While it’s clear that the Yap stones have value for the Yapese, can the stones really be called money? The answer, of course, depends upon how you define money. If you rely on a standard textbook definition, you’d describe money in terms of its functions, for example, “Whatever is used as a medium of exchange, unit of account, and store of value.” Certainly, Yap stones performed at least one of these functions quite well—they were an effective store of value (form of wealth). But every asset—from bonds to houses—stores value and is not necessarily labeled money.

To be called money, at least according to the textbook definition, an asset must serve two other functions. It must be a medium of exchange, meaning that it can be readily used either to purchase goods or to satisfy a debt, and it must be a unit of account, or something used as a measure of value. Yap stones were not the unit of account for the islands. Pricing goods and services in terms of the stones would probably have been difficult for the average islander. ... According to Paul Einzig, prices on the islands were set in terms of baskets of a food crop, taro, or cups of syrup, staples that would be easy for a typical islander to appreciate. Furthermore, there is some question whether Yap stones were commonly used as a medium of exchange. To be used in exchange, an item must possess certain characteristics—it must be storable, portable, recognizable, and divisible. Certainly, the stones were storable; they can still be found in abundance on Yap, and they have maintained their purchasing power reasonably well over time (particularly compared with other fiat monies, including dollars). And while it is sometimes claimed that Yap stones suffer as an exchange medium because they lack portability, this may not be completely accurate. In the case of the larger, more easily identified stones, physical possession is not necessary for the transfer of purchasing power. Those involved in the exchange need only communicate that purchasing power has been transferred…

But while storability and portability may not have limited the use of these stones as a medium of exchange, the other two characteristics—recognizability and divisibility—probably did. The stones were primarily used in exchanges between Yap islanders. … Yap historically did not have close cultural ties with any of its trading partners and trade with off-islanders was somewhat infrequent, the stones did not facilitate transactions on these occasions. When transacting with other islands, the Yapese used woven mats (a common exchange medium throughout the South Pacific), while trade with Westerners often involved an exchange of coconuts. Even on the island, the indivisibility of the stones necessitated the use of other items as media of exchange for most transactions. Most rai are highly valued: By one account, a stone of “three spans” (about 25 inches across) would have been sufficient in the early twentieth century to purchase 50 baskets of food or a full-sized pig, while a stone the size of a man would have been worth “many villages and plantations.” Obviously, these stones do not change hands very frequently, since expenditures of such magnitude are rare. For more ordinary transactions, the Yapese either used pearl shells or resorted to barter. Clearly the stones of Yap do not fit neatly within the textbook definition of money…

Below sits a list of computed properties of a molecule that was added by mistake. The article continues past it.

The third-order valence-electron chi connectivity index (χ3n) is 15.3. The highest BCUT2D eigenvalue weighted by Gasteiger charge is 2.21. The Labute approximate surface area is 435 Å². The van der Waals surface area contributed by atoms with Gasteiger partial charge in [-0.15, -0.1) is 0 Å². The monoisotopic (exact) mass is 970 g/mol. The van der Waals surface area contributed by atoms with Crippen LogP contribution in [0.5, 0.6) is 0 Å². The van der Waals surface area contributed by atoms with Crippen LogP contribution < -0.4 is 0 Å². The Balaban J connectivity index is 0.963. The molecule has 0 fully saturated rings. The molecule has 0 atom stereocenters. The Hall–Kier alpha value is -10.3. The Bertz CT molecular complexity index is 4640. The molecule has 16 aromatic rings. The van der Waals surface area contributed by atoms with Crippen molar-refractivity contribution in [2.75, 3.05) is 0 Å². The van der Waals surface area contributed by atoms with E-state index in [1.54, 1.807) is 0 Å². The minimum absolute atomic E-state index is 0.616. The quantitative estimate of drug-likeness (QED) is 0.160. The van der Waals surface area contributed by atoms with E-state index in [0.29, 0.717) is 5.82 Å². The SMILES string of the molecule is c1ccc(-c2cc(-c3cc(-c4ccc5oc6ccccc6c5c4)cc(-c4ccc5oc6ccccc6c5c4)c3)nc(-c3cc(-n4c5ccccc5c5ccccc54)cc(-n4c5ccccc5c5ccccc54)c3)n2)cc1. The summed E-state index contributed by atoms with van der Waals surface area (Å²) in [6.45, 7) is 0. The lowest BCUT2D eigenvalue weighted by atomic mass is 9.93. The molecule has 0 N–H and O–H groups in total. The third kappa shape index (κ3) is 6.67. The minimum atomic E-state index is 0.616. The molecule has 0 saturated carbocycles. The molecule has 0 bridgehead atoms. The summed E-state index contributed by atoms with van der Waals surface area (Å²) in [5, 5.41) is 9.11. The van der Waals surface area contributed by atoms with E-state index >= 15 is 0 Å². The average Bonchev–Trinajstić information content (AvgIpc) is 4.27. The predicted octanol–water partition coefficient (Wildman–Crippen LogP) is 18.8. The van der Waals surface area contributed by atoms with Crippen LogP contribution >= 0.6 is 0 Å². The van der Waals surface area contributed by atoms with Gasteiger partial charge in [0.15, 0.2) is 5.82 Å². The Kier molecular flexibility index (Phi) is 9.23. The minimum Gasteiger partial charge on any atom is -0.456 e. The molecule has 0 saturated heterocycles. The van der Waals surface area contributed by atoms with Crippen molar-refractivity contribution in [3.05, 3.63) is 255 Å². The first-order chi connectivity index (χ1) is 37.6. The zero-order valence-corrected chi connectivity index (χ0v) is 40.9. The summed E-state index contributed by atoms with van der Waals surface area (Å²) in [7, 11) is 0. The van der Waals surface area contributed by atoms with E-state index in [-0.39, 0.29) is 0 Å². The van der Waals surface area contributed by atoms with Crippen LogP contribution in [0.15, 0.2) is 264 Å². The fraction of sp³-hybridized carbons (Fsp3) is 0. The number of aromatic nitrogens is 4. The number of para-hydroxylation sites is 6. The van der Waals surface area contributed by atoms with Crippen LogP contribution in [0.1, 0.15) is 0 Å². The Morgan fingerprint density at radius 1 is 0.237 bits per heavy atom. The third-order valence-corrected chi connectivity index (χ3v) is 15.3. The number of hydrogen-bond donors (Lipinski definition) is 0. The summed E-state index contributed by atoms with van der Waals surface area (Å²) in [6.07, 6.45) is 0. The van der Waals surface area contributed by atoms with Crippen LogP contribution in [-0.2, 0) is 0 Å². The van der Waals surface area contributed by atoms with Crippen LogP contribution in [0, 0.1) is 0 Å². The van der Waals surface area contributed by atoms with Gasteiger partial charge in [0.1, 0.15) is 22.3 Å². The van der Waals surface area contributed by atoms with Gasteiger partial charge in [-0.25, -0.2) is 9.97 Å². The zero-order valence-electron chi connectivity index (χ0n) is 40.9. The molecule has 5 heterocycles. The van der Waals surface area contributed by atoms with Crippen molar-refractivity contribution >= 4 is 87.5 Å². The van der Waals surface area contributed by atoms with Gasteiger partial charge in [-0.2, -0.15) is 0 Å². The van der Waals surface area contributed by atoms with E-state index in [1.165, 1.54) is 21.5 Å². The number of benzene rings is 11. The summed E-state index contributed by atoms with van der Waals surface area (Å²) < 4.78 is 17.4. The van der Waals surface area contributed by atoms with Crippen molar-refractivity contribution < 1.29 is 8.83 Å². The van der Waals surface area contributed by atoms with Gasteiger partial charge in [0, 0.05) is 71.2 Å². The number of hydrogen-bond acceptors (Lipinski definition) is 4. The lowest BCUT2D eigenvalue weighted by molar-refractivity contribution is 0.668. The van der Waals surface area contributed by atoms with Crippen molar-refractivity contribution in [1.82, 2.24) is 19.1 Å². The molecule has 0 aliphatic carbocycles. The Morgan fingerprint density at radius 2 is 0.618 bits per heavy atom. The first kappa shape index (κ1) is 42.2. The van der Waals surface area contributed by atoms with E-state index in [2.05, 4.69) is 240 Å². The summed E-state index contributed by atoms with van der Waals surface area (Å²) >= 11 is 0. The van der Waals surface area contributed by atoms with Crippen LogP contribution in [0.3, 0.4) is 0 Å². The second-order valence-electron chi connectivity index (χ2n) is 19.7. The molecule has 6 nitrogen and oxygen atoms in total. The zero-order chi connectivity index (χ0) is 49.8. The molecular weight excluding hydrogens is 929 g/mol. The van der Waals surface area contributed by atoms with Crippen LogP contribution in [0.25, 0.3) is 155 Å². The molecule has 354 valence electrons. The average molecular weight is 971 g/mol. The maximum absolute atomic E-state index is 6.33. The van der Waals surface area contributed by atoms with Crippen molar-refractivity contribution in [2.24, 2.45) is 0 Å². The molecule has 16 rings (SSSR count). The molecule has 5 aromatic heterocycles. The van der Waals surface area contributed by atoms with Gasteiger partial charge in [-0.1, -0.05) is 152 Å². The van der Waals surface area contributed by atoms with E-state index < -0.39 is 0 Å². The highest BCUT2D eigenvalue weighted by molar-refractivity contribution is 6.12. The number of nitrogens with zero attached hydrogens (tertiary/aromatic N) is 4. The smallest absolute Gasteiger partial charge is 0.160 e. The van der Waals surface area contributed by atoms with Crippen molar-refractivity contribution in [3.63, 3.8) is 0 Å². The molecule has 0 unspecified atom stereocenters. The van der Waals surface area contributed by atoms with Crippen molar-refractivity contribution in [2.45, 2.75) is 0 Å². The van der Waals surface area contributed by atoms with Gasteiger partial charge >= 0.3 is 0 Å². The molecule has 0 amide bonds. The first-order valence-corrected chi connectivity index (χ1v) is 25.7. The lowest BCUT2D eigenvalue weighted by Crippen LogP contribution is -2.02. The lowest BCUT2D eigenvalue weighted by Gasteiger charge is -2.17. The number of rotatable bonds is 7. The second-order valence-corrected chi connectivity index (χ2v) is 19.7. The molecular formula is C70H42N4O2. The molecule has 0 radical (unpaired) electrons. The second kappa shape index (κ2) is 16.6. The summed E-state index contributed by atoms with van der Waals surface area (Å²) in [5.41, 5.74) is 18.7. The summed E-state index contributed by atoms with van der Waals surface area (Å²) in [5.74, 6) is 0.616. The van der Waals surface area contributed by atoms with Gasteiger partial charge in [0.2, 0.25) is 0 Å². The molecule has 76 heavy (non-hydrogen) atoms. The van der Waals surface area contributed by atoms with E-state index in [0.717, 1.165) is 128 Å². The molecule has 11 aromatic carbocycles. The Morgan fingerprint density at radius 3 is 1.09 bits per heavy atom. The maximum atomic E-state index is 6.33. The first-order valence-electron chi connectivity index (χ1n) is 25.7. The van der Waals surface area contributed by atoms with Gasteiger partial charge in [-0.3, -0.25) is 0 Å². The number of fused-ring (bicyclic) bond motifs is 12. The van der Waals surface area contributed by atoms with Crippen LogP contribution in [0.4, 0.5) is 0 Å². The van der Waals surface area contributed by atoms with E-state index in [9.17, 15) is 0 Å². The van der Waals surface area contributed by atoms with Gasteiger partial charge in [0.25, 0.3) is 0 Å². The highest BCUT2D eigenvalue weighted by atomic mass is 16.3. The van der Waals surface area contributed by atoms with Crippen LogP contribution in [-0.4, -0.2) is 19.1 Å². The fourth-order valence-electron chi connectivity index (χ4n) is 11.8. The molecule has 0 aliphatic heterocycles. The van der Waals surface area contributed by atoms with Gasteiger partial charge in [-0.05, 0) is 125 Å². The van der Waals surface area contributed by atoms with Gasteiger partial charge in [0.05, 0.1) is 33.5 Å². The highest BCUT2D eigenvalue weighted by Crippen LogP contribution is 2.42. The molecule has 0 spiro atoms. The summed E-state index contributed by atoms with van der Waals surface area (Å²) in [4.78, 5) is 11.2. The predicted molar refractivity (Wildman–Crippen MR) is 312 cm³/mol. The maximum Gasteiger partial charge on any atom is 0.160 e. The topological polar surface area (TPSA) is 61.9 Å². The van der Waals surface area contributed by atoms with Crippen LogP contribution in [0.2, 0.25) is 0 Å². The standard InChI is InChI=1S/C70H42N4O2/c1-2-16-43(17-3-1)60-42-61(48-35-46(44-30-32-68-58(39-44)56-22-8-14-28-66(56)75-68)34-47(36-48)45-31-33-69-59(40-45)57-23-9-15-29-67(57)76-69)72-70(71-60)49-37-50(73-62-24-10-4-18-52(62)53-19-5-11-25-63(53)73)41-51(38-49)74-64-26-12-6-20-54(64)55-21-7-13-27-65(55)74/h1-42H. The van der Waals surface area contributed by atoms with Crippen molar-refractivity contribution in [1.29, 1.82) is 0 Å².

But … what role do the stones play and how is that role similar to that played by dollars?... [T]he stones, particularly the larger ones, acted as markers, changing hands in recognition of a “gift.” Stones were often merely held until the gift was reciprocated and the stone could be returned to its original owner. For example, islanders wishing to fish someone’s waters might do so by leaving a stone in recognition of the favor. After an appropriate number of fish were given to the owner of the fishing waters, the stone would simply be reclaimed. Occasionally a stone was “exchanged” when one tribe came to the aid of another, say for support against a rival tribe or in celebration of some event. But the stone would reside with the new tribe only until such time as aid of a similar value could be given in return. The stones, then, act as a memory of the contributions occurring between islanders. Anthropologists refer to this as a “gift economy,” where goods aren’t traded as much as they are given with the expectation of a comparable favor at some later date. So Yap stones serve as a memory of one’s contributions on the island. … But this raises an intriguing question. If the stones of Yap were merely markers and nothing more, why did the Yapese expend such great resources to carve them out of the mountains of Palau and carry them all the way back to their island? Wouldn’t any marker work just as well? It may be that the Yap chiefs did not have sufficient “credibility” to simply decree an object’s value. That is, the Yapese may have needed some assurance that the object on which value has been assigned could not be easily replicated for the mere benefit of the issuer...

    Posted by on Thursday, September 15, 2005 at 10:53 AM in Economics, Financial System, History of Thought | Permalink  TrackBack (0)  Comments (10)